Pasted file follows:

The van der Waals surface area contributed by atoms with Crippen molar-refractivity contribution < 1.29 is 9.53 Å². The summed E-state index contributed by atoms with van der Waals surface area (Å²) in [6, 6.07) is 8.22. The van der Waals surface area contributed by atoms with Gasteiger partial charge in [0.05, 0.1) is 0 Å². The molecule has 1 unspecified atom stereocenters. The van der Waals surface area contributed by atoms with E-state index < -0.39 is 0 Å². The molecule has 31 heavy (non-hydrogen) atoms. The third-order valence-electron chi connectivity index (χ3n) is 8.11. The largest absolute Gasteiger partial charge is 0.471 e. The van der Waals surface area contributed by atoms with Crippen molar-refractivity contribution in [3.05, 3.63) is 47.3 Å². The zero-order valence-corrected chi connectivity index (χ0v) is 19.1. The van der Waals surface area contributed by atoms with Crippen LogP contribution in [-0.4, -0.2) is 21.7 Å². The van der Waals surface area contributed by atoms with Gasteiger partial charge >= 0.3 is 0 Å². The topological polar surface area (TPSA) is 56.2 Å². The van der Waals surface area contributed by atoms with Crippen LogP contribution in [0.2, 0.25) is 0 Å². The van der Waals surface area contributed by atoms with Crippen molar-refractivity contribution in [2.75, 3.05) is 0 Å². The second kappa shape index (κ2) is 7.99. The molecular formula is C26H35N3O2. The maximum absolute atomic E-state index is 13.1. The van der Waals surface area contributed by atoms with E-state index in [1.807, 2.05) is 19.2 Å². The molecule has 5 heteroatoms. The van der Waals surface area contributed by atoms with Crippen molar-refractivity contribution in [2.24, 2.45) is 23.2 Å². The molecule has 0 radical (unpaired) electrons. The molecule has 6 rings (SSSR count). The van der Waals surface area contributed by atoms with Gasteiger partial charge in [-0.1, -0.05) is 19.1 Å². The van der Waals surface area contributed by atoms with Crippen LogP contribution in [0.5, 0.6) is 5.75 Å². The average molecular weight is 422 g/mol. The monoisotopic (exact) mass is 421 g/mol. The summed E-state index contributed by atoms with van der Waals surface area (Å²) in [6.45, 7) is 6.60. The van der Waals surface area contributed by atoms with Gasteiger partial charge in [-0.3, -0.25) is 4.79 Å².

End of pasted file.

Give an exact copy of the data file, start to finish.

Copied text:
The van der Waals surface area contributed by atoms with Crippen molar-refractivity contribution < 1.29 is 9.53 Å². The summed E-state index contributed by atoms with van der Waals surface area (Å²) in [6, 6.07) is 8.22. The van der Waals surface area contributed by atoms with Gasteiger partial charge in [0.05, 0.1) is 0 Å². The molecule has 1 unspecified atom stereocenters. The van der Waals surface area contributed by atoms with E-state index < -0.39 is 0 Å². The molecule has 31 heavy (non-hydrogen) atoms. The third-order valence-electron chi connectivity index (χ3n) is 8.11. The largest absolute Gasteiger partial charge is 0.471 e. The van der Waals surface area contributed by atoms with Crippen molar-refractivity contribution in [3.05, 3.63) is 47.3 Å². The zero-order valence-corrected chi connectivity index (χ0v) is 19.1. The van der Waals surface area contributed by atoms with Crippen LogP contribution in [-0.4, -0.2) is 21.7 Å². The van der Waals surface area contributed by atoms with Gasteiger partial charge >= 0.3 is 0 Å². The topological polar surface area (TPSA) is 56.2 Å². The van der Waals surface area contributed by atoms with Crippen LogP contribution in [0.2, 0.25) is 0 Å². The van der Waals surface area contributed by atoms with Crippen molar-refractivity contribution in [2.75, 3.05) is 0 Å². The second kappa shape index (κ2) is 7.99. The molecular formula is C26H35N3O2. The maximum absolute atomic E-state index is 13.1. The van der Waals surface area contributed by atoms with E-state index in [1.807, 2.05) is 19.2 Å². The molecule has 5 heteroatoms. The van der Waals surface area contributed by atoms with Crippen molar-refractivity contribution in [2.24, 2.45) is 23.2 Å². The molecule has 0 radical (unpaired) electrons. The molecule has 6 rings (SSSR count). The van der Waals surface area contributed by atoms with Gasteiger partial charge in [-0.1, -0.05) is 19.1 Å². The van der Waals surface area contributed by atoms with Crippen LogP contribution in [0.5, 0.6) is 5.75 Å². The average molecular weight is 422 g/mol. The monoisotopic (exact) mass is 421 g/mol. The summed E-state index contributed by atoms with van der Waals surface area (Å²) in [6.45, 7) is 6.60. The van der Waals surface area contributed by atoms with Gasteiger partial charge in [-0.3, -0.25) is 4.79 Å².